by: Connie Schultz, t r u t h o u t | Perspective
Recently housekeepers at three Hyatt hotels in Boston found that they had been required to train workers that would replace them. (Photo: cult Gigolo / flickr)
Recently, housekeepers at three Hyatt hotels in Boston thought they were training new workers for vacationing staff.
Managers asked the housekeepers to do this, and why not? They were experts at cleaning up the messes of strangers. So they taught the new workers everything they know.
Unfortunately, the housekeepers didn't know they were taking a high road thick with weeds.
On Aug. 31, about 100 housekeepers at the Hyatt Regency Boston, Hyatt Regency Cambridge and Hyatt Harborside at Logan International Airport learned they had just lost their jobs to those trainees, who were replacement workers from a Georgia company called Hospitality Staffing Solutions.
One housekeeper, who had worked at a Hyatt for 22 years, told The Boston Globe that her co-workers cried and screamed upon hearing the news.
This was an unusual move for a hotel, but not a new one for America -- outsourcing jobs to save money at the expense of local workers. The Globe's Katie Johnston Chase reported that the new housekeepers will make only $8 an hour, which is nearly half the pay of their predecessors. They will not have the health, dental and 401(k) benefits of the housekeepers they replaced.
Massachusetts Lodging Association President Paul Sacco said he didn't know of any other hotels doing this, but he also didn't see the big deal.
"If you stayed at the Hyatt last night and you bumped into the housekeeper, would you notice a difference?"
Apparently, Sacco thinks some people are interchangeable, especially the ones we don't now. Anonymity is handy when you're trying to downgrade somebodies to nobodies.
Sacco must have been mighty surprised by the Boston politicians and business owners calling for Hyatt boycotts last week, not to mention the hundreds of protesters outside the Hyattt Regency Boston.
Wild guess here, but I'm thinking somebody did notice the difference. So very American, in the best way.
Hotels are only as good as the rooms they keep, and the quality of their housekeeping has a lot to do with repeat business. The higher the standards the longer the housekeeper's checklist:
Empty trash; replace towels and bedding; restock wet bars. Vacuum carpeting and mop floors. Scrub toilets and showers. Clean up God knows what else travelers feel free to leave behind for human beings they almost never meet and rarely tip.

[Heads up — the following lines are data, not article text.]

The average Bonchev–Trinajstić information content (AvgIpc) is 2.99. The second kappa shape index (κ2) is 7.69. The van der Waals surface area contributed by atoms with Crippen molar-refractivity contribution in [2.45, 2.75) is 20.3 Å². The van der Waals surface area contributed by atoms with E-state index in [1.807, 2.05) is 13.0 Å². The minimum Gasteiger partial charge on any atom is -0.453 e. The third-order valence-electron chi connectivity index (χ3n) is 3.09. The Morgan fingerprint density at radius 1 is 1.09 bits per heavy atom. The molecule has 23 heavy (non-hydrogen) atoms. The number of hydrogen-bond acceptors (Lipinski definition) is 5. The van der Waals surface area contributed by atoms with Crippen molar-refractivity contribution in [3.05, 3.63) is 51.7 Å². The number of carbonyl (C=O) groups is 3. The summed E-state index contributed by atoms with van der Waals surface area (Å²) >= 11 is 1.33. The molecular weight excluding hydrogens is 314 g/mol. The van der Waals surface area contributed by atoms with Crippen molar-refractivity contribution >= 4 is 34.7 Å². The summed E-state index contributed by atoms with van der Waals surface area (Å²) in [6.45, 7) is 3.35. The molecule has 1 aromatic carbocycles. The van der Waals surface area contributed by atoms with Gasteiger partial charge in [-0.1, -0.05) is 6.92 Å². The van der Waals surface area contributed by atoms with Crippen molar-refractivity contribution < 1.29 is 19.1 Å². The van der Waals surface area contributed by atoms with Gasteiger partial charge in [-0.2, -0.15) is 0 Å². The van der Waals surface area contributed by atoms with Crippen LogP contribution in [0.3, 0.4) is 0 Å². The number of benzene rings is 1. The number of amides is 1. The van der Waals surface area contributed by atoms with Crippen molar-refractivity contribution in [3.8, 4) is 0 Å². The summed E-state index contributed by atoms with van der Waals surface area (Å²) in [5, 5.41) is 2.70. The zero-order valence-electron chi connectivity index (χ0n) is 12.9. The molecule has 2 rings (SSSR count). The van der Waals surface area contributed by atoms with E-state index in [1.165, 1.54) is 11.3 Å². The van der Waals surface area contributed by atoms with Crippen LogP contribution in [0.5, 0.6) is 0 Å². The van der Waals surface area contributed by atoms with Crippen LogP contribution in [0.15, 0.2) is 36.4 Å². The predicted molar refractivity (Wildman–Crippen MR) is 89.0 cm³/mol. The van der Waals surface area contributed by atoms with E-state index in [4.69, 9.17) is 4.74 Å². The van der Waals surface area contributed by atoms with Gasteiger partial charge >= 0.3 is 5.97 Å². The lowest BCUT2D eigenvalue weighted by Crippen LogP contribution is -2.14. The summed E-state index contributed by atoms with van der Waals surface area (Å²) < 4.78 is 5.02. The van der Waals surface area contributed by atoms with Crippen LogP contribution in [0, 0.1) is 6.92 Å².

The good news is not all Hyatts are created equal, which is why housekeepers at the Hyatt Regency Cleveland still have jobs.
"We're a decentralized company," Robert Kallmeyer told me Thursday. "We general managers have the flexibility to make decisions for our individual hotels."
His housekeepers are not expendable.
"There's got to be some loyalty there," he said. "Sometimes there's more to business than making money."
Hotels have fallen on tough times. Cleveland is no exception.
"None of the hotels here (is) doing well," Kallmeyer said. "There's not the same amount of business travel coming to Cleveland. ... Companies are trying to do whatever they can to attract travelers, and what helps is having the right amenities. Rates go out the door. You provide transportation; you offer a great ballroom for meetings."
What you don't do, he said, is sacrifice your people.
Kallmeyer said his core staff of 25 housekeepers has remained the same in number, with steady wages and benefits.
"We have not cut staff to save money, and we have no plans to change that business model."
I have to put the Hyatt Regency Cleveland on my referral list for out-of-town visitors.
When it comes to choosing a hotel, it's a traveler's market these days. Where you lay your head could have an impact on people you may never see.
So the next time you're reserving a hotel room, tell the person on the phone you think housekeepers should make living wages with benefits.
Then ask how they treat the person who will clean your room.
---------Connie Schultz is a Pulitzer Prize-winning columnist for The Plain Dealer in Cleveland and the author of two books from Random House, "Life Happens" and "... and His Lovely Wife." She is a featured contributor in a recently released book by Bloomsbury, "The Speech: Race and Barack Obama's 'A More Perfect Union.'"
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Connie Schultz is a Pulitzer Prize-winning columnist for The Plain Dealer in Cleveland and the author of two books from Random House, "Life Happens" and "... and His Lovely Wife." She is a featured contributor in a recently released book by Bloomsbury, "The Speech: Race and Barack Obama's 'A More Perfect Union.'"